A tale of three High Street shops in Bristol
Bristol's Gloucester Road is often voted one of the best High Streets in the country, a good place then to take the temperature of UK retailing.
And like the weather when we came, it is chilly.
Two jewellers here are closing for good this Christmas: Sparkles and Happy Island.
But on the same street a brand new shop is claiming trade is good.
Both Sparkles and Happy Island opened just before the credit crunch and both have felt the pinch as jewellery becomes a luxury item people are not buying.
Stephen Saliba, who owns Happy Island, said he had been working six days a week for five years, with no holiday.
"It's very sad because I've invested a lot of time and money into the property," he said.
"I'll be lucky if I leave without debts. I'm working flat out for the last five years with no gain really, very little profit and just keeping the shop going."
There is one silver lining in Mr Saliba's cloud - his repair business is booming and he will keep this on after he closes, as customers make do and mend.
He is not alone.
A survey of 200 independent retailers in the West Country, by the British Independent Retailers Association (BIRA), found the average turnover was down 2.8% this year, compared to 2010.
Michael Weedon, BIRA's deputy chief executive, said 40% of his members had seen trade drop.
He said: "Retailers are always worried - and they're always optimistic.
"They think the rush will come in the remaining weeks before Christmas, there are a couple of weekends so they can do it.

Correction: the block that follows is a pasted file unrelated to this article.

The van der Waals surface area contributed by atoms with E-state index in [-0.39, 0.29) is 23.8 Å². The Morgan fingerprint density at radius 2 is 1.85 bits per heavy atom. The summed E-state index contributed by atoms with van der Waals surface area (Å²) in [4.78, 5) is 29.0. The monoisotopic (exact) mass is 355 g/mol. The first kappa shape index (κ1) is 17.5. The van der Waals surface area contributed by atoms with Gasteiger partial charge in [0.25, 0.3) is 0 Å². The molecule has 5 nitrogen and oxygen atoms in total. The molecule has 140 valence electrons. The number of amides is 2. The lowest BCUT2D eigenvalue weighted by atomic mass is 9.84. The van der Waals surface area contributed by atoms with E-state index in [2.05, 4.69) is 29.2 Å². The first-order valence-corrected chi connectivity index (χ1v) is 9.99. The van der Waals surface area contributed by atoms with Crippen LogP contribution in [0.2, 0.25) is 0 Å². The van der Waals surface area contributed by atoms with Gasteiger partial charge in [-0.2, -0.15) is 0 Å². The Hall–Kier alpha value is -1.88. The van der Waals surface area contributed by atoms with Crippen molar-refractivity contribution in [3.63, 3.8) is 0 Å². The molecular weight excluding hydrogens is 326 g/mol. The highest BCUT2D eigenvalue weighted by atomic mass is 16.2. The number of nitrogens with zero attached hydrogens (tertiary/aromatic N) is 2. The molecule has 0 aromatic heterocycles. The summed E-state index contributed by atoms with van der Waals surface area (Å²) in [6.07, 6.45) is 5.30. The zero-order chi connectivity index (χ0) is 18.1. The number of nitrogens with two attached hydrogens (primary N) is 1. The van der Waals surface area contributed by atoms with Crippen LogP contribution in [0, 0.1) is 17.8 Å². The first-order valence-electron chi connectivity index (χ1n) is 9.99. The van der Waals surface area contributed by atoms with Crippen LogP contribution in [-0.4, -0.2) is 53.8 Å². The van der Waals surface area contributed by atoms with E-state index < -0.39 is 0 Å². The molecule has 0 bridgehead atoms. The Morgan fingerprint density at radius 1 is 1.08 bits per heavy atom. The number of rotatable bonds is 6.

"Footfall is not down, but people are restraining their expenditure this year and spending more cash than on credit cards."
He added that, although retail vacancy rates in town centres were increasing as some chains went bust, more independent retailers had been opening than closing.
He said: "People take opportunities where shops fall vacant. There are rent free periods, they may have a redundancy cheque in their pocket, maybe it's been a life-long dream."
Lianne Buiting, who is celebrating her first Christmas as a shopkeeper, is one example.
The Dutchwoman named her children's clothes shop The Pippa & Ike Show after her children.
She opened in February, after deciding 18 years as a freelance clothes designer was enough, and has already taken on staff.
She said: "Business is going really well despite the recession.
"You try to think to secure your future for after the recession and sometimes you have to make brave jumps to step forward in life.
"Some people spend a lot of money, most people get enthusiastic to see a new and fresh shop here, something really different."
Retailers have always adapted and they have always banked on Christmas, although this year's rush has yet to materialise.
If and when it does, the old and the new shops on the Gloucester Road will be very thankful.